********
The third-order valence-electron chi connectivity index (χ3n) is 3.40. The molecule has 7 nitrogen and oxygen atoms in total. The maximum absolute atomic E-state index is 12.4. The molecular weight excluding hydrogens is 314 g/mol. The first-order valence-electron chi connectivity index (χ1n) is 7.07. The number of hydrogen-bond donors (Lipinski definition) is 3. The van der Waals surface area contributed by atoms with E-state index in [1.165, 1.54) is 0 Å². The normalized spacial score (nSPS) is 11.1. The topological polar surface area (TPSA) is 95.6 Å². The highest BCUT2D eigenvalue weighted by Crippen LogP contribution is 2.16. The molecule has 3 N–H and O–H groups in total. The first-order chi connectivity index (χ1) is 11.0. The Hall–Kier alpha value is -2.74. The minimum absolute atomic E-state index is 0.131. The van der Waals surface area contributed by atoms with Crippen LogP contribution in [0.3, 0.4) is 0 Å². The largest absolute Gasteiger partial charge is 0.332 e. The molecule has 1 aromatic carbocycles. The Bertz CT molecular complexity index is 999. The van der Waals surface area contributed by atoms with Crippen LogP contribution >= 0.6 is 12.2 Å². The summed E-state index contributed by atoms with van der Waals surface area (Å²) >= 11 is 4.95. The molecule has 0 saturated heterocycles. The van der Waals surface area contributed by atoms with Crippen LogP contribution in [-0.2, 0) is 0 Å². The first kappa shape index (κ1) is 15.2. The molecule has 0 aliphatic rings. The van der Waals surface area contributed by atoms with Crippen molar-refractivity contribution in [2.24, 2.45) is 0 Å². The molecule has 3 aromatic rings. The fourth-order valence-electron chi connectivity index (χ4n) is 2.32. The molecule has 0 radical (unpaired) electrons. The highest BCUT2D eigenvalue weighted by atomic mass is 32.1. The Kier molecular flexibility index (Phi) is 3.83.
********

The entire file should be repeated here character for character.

The third-order valence-electron chi connectivity index (χ3n) is 3.40. The molecule has 7 nitrogen and oxygen atoms in total. The maximum absolute atomic E-state index is 12.4. The molecular weight excluding hydrogens is 314 g/mol. The first-order valence-electron chi connectivity index (χ1n) is 7.07. The number of hydrogen-bond donors (Lipinski definition) is 3. The van der Waals surface area contributed by atoms with E-state index in [1.165, 1.54) is 0 Å². The normalized spacial score (nSPS) is 11.1. The topological polar surface area (TPSA) is 95.6 Å². The highest BCUT2D eigenvalue weighted by Crippen LogP contribution is 2.16. The molecule has 3 N–H and O–H groups in total. The first-order chi connectivity index (χ1) is 11.0. The Hall–Kier alpha value is -2.74. The minimum absolute atomic E-state index is 0.131. The van der Waals surface area contributed by atoms with Crippen LogP contribution in [0.3, 0.4) is 0 Å². The largest absolute Gasteiger partial charge is 0.332 e. The molecule has 1 aromatic carbocycles. The Bertz CT molecular complexity index is 999. The van der Waals surface area contributed by atoms with Crippen LogP contribution >= 0.6 is 12.2 Å². The summed E-state index contributed by atoms with van der Waals surface area (Å²) >= 11 is 4.95. The molecule has 0 saturated heterocycles. The van der Waals surface area contributed by atoms with Crippen LogP contribution in [-0.2, 0) is 0 Å². The first kappa shape index (κ1) is 15.2. The molecule has 0 aliphatic rings. The van der Waals surface area contributed by atoms with Crippen molar-refractivity contribution in [2.24, 2.45) is 0 Å². The molecule has 3 aromatic rings. The fourth-order valence-electron chi connectivity index (χ4n) is 2.32. The molecule has 0 radical (unpaired) electrons. The highest BCUT2D eigenvalue weighted by atomic mass is 32.1. The Kier molecular flexibility index (Phi) is 3.83.